Devil’s deepest hole

How flat is Florida?

Its highest point is 345 ft high, on the panhandle.

South of Okeechobee in the Everglades 3 feet above swamp grade is about as high as it gets.

We call those pinelands and hammocks.

But there is one deep spot, inconspicuous from view, only a few hundred feet across and in the heart of the swamp, called Deep Lake which drops 90 feet down.

It’s filled with water of course
(and gators).

How it formed or when it did so I’ve often wondered,
Now I think I have a clue …

Or at least a hypothesis.

North of Gainesville is precipitous hole of similar dimensions:
100 feet down, 500 feet across …

And completely dry.

(You can walk on a boardwalk to the bottom.)

By dry I mean it “not filled” with water.

Flowing in to it on all sides are tiny rivulets of water, twelve that I counted in all, that splitter and splatter from limerock to leaf to moss covered log eventually finding their way to the bottom of the hole where they then all flow to the same spot …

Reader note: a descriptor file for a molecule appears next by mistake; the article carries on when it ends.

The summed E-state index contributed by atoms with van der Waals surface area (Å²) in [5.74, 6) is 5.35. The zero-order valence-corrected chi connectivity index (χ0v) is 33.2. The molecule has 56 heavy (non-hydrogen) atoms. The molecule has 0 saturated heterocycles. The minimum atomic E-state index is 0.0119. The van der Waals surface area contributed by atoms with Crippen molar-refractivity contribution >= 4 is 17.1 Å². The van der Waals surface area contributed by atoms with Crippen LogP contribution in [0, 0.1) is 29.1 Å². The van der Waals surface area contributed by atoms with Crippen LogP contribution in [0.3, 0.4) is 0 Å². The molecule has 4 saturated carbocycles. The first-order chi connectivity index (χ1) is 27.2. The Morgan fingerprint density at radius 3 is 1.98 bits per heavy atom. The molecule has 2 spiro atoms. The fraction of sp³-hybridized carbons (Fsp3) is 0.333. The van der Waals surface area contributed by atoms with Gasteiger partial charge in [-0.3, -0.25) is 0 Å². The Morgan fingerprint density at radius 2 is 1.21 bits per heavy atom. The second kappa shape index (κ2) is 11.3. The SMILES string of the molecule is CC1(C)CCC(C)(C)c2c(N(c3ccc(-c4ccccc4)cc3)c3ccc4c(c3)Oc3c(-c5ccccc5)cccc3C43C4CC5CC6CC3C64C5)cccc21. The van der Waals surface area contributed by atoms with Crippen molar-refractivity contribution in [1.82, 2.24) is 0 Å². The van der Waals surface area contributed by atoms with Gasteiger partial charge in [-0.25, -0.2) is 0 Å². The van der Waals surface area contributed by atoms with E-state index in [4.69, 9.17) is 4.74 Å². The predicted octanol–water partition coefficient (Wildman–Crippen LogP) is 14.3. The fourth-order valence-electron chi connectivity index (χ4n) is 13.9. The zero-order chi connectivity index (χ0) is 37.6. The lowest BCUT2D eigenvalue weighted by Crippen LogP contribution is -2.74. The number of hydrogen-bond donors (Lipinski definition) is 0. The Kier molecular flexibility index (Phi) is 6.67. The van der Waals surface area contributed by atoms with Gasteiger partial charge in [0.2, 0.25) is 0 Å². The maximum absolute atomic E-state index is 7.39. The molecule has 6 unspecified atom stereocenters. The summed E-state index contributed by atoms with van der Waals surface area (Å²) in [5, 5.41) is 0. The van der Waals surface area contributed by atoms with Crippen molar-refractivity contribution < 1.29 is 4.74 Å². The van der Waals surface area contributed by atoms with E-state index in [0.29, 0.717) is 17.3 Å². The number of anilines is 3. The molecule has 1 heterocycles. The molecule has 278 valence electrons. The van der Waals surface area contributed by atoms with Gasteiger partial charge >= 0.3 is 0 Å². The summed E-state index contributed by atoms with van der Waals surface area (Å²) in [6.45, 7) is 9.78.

Then disappear.

The water dripping down is groundwater by the way … or mostly so.

(There are also ephemeral stream channels that feed it with fresh runoff after rains.)

Devil’s Millhopper is its God given name.

Geologically it’s categorized a sink hole,
And hydrologically better known as a swallet:

It doesn’t gush out water like a spring,
But just the opposite, swallows it whole instead.

To think how wrongheaded I was about Florida not having a single waterfall …

Here I unwittingly find 12 all in one spot.

Had only Ponce De Leon had as much luck with the Fountain of Youth!

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